The growth of sustainability has created a large and growing number of job opportunities and universities across North America have responded with a vast array of educational options. Sustainability practitioners require a number of skill sets but they are well paid. Research bears out a strong correlation between education and compensation in sustainability jobs. According to a study from West Coast’s clean economy, GLOBE Advisors and the Center for Climate Strategies there are more than half a million full-time, direct production jobs. Given that Canada has roughly one tenth of the population of the US, the numbers north of the border are similar to the American data. Environmental Careers Organization (ECO) Canada found that there are over 50,650 Canadian professionals spend 50 per cent or more of their time on work activities related to environmental or social sustainability.
The west of North America appears to be strongest when it comes to sustainability jobs. This is especially true of places like California, Oregon, Washington, British Columbia and Alberta.
The ECO Canada study identified seven top career paths: chief sustainability officers (CSOs), sustainability specialists, officers, researchers, educators, consultants and trainers. The job with the highest demand in this study is that of sustainability specialists with over 34,450 working in this role in Canada.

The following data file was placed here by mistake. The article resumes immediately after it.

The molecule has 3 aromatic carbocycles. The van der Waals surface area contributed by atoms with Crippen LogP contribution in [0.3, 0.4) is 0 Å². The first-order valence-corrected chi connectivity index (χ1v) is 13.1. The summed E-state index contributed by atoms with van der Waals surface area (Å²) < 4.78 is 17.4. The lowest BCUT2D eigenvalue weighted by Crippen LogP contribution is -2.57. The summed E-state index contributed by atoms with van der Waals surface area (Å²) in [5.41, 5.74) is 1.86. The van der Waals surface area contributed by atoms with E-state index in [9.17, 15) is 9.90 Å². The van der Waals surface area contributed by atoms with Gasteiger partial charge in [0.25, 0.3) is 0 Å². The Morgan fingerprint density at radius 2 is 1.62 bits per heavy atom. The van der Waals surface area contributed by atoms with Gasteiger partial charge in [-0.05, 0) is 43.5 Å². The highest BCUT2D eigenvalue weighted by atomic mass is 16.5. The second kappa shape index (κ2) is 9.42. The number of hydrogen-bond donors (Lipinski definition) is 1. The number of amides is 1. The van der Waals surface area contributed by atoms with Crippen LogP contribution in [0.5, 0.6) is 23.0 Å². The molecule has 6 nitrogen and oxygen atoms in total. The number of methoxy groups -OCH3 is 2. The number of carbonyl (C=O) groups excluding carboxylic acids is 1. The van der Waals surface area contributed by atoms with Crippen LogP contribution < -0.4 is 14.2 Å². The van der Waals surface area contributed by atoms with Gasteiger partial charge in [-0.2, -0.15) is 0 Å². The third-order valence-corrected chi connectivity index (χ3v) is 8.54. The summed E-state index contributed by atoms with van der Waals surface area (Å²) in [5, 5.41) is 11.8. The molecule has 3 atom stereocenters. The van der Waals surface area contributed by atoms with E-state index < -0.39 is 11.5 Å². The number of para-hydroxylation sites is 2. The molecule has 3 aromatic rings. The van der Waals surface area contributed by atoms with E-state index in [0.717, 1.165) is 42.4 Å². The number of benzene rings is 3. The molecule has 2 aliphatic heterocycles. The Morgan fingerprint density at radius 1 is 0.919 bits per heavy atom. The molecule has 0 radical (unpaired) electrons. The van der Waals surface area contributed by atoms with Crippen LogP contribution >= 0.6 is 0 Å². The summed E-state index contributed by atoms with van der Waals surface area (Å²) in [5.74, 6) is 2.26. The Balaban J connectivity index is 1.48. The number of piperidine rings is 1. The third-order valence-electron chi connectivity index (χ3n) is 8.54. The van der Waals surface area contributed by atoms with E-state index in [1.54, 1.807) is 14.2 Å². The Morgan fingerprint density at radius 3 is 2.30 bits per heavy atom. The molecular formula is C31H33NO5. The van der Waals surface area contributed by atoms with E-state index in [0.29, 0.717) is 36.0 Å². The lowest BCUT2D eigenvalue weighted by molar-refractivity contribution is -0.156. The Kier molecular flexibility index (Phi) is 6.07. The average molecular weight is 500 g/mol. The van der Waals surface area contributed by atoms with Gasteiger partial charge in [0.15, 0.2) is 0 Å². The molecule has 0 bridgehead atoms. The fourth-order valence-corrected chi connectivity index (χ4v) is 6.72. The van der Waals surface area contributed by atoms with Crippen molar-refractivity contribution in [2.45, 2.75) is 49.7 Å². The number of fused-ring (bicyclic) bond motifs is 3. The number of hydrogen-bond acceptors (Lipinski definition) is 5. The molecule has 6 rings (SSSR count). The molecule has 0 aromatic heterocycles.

The pay grade of sustainability managers is good with median salaries of around $112,500 according to GreenBiz Group’s 2013 “State of the Profession” report. The highest salaries were found in health care and automotive industries, and the lowest were for service providers and real estate firms.
In Canadian the pay grade was similar with average starting salaries over $53,000 for four out of the seven top sustainability careers.
More education translates to better pay for sustainability jobs. The Greenbiz report found that only 12 per cent of sustainability managers with a bachelor’s degree earned more than $100,000 in the US compared to 39 per cent of managers who had a master’s degree. Similarly, 68 per cent of Canadian sustainability professionals held at least a bachelor’s degree, while 55 per cent also possessed at least eight years of professional experience.
There are a wide range of skills required from those involved with sustainability jobs. The ECO Canada report showed that sustainability practitioners supported multiple departments and led vital company activities related to managing risk, increasing returns on capital, and stimulating business growth. Required skills include interpreting environmental regulations, implementing sustainable development programs and partnering with stakeholders. The GreenBiz study suggested that high end sustainability jobs required skill including strategy development, reporting environmental data, leading cross-functional teams and educating employees.
One of the things that appears to be vital to those employed in sustainability is a willingness to learn about a wide range of issues. These professionals must also be able to work with a wide range of collaborators and translate sustainability to their colleagues.
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